quote: "...Government intended for the benefit of the people and the strength of the Colony" - Instructions to Governor Yeardley, 1618

Currently on view in the Capitol Visitor Center through December 2019, “The Great Charter and the General Assembly: Founding a Legacy in 1619” is an exhibition that commemorates the 400th anniversary of the Virginia General Assembly. In 1619 the Virginia Company of London sent a set of instructions to the Virginia Colony’s newly appointed governor, Sir George Yeardley (1587-1627).

The Great Charter and the General Assembly Exhibit Now in the Capitol Extension
The Great Charter and the General Assembly Exhibit Now in the Capitol Extension

These instructions came to be known as the “Great Charter” and resulted in sweeping reforms in the management of the colony. Among the most significant was the establishment of an elected assembly. This assembly first met at Jamestown, Virginia in the summer of 1619. This pivotal event in American history marks the founding of what is today the Virginia General Assembly, the oldest representative legislative assembly in the New World. Virginia’s General Assembly has been meeting annually ever since that first historic gathering 400 years ago. Virginia’s 400 year tradition of representative government and the institution of elections stand as lasting legacies and the foundation on which American government and democracy have been built.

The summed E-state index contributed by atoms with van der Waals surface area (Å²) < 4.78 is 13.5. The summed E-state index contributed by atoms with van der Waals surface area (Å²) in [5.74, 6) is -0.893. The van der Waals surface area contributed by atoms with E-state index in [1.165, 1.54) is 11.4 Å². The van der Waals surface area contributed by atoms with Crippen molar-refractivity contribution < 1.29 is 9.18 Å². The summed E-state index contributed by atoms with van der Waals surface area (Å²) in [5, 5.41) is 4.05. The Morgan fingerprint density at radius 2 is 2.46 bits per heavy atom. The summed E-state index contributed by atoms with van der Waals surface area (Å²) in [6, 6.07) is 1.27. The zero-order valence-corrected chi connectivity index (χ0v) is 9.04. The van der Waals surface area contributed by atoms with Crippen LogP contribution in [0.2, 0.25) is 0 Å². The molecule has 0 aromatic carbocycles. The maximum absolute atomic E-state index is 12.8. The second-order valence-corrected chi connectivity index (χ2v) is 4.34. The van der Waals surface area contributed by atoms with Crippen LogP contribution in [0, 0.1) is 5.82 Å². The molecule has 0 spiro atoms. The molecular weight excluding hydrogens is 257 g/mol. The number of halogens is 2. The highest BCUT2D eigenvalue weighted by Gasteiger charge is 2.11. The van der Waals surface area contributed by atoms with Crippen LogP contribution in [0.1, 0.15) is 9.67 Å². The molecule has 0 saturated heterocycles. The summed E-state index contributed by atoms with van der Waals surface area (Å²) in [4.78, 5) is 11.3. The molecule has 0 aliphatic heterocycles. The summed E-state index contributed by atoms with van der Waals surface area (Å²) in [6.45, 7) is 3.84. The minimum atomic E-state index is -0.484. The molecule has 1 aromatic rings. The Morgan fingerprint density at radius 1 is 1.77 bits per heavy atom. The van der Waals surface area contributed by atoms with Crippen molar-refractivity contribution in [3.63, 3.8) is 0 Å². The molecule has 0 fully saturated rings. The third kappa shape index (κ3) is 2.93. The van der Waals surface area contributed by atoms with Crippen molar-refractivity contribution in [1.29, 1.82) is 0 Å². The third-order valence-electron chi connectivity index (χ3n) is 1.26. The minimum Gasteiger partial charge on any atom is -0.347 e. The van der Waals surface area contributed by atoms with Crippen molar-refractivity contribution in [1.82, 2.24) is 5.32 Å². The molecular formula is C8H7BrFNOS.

Original Speaker’s Chair also on Display

Original 1730s House Speaker's Chair on Display in the Old House Chamber
Original 1730s House Speaker’s Chair on Display in the Old House Chamber

On view in the Old Chamber of the Virginia House of Delegates through March 29, 2019, the original Speaker’s Chair, dating to the 1730s and made in Williamsburg at the order of the General Assembly. This Speaker’s Chair survived the destruction of the colonial Capitol in Williamsburg by fire in 1747, served as backdrop to the momentous House debates of the 1760s and 1770s, observed the passing of the Virginia Declaration of Rights and the Commonwealth’s first state constitution in 1776, and survived the American Revolutionary War after removal from Williamsburg to the public buildings in Richmond. In 1786 this chair witnessed the passing of Thomas Jefferson’s Virginia Statute for Religious Freedom, and in 1788 it was used for the first meeting of the House of Delegates inside the new Jefferson-designed Virginia State Capitol. During the nineteenth century this chair was actively used for House legislative sessions and four state constitutional conventions held in this historic hall. Having survived the American Civil War (1861-1865) and witnessing Virginia’s restoration into the Federal Union in 1870, this Speaker’s Chair was finally retired in 1874 and relocated to the State Library for safekeeping and public display.

More 400th Anniversary Resources:

Visit the AMERICAN EVOLUTION™ website highlining the 400th anniversary of several key historical events that occurred in Virginia in 1619
A History of the Virginia House of Delegates – A website commemorating the first and oldest continuous english-speaking representative legislative assembly in the western hemisphere